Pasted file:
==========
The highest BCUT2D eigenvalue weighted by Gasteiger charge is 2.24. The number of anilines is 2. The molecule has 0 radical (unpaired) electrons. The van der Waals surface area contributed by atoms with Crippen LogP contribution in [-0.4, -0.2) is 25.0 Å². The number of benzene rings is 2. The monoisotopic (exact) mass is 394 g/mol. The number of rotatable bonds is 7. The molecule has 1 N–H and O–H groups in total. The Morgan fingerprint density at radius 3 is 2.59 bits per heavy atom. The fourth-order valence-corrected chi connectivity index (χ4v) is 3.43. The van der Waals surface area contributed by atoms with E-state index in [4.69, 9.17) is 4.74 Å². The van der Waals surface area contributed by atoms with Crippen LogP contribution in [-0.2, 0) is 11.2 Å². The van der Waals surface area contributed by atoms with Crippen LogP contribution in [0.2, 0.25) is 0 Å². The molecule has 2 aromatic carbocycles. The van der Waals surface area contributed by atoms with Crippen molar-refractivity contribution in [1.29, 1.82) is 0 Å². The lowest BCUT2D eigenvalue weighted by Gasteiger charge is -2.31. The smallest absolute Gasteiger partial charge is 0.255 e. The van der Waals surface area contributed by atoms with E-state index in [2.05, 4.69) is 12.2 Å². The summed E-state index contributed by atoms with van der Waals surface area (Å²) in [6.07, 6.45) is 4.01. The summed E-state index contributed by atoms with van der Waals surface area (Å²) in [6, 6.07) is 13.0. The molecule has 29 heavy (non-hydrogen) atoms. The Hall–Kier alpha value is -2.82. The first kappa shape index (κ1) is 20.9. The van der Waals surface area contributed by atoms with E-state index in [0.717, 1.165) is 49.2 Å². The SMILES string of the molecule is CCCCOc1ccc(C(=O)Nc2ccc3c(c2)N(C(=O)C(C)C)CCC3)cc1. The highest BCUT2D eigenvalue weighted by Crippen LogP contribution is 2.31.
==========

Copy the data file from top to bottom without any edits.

The highest BCUT2D eigenvalue weighted by Gasteiger charge is 2.24. The number of anilines is 2. The molecule has 0 radical (unpaired) electrons. The van der Waals surface area contributed by atoms with Crippen LogP contribution in [-0.4, -0.2) is 25.0 Å². The number of benzene rings is 2. The monoisotopic (exact) mass is 394 g/mol. The number of rotatable bonds is 7. The molecule has 1 N–H and O–H groups in total. The Morgan fingerprint density at radius 3 is 2.59 bits per heavy atom. The fourth-order valence-corrected chi connectivity index (χ4v) is 3.43. The van der Waals surface area contributed by atoms with E-state index in [4.69, 9.17) is 4.74 Å². The van der Waals surface area contributed by atoms with Crippen LogP contribution in [-0.2, 0) is 11.2 Å². The van der Waals surface area contributed by atoms with Crippen LogP contribution in [0.2, 0.25) is 0 Å². The molecule has 2 aromatic carbocycles. The van der Waals surface area contributed by atoms with Crippen molar-refractivity contribution in [1.29, 1.82) is 0 Å². The lowest BCUT2D eigenvalue weighted by Gasteiger charge is -2.31. The smallest absolute Gasteiger partial charge is 0.255 e. The van der Waals surface area contributed by atoms with E-state index in [2.05, 4.69) is 12.2 Å². The summed E-state index contributed by atoms with van der Waals surface area (Å²) in [6.07, 6.45) is 4.01. The summed E-state index contributed by atoms with van der Waals surface area (Å²) in [6, 6.07) is 13.0. The molecule has 29 heavy (non-hydrogen) atoms. The Hall–Kier alpha value is -2.82. The first kappa shape index (κ1) is 20.9. The van der Waals surface area contributed by atoms with E-state index in [0.717, 1.165) is 49.2 Å². The SMILES string of the molecule is CCCCOc1ccc(C(=O)Nc2ccc3c(c2)N(C(=O)C(C)C)CCC3)cc1. The highest BCUT2D eigenvalue weighted by Crippen LogP contribution is 2.31.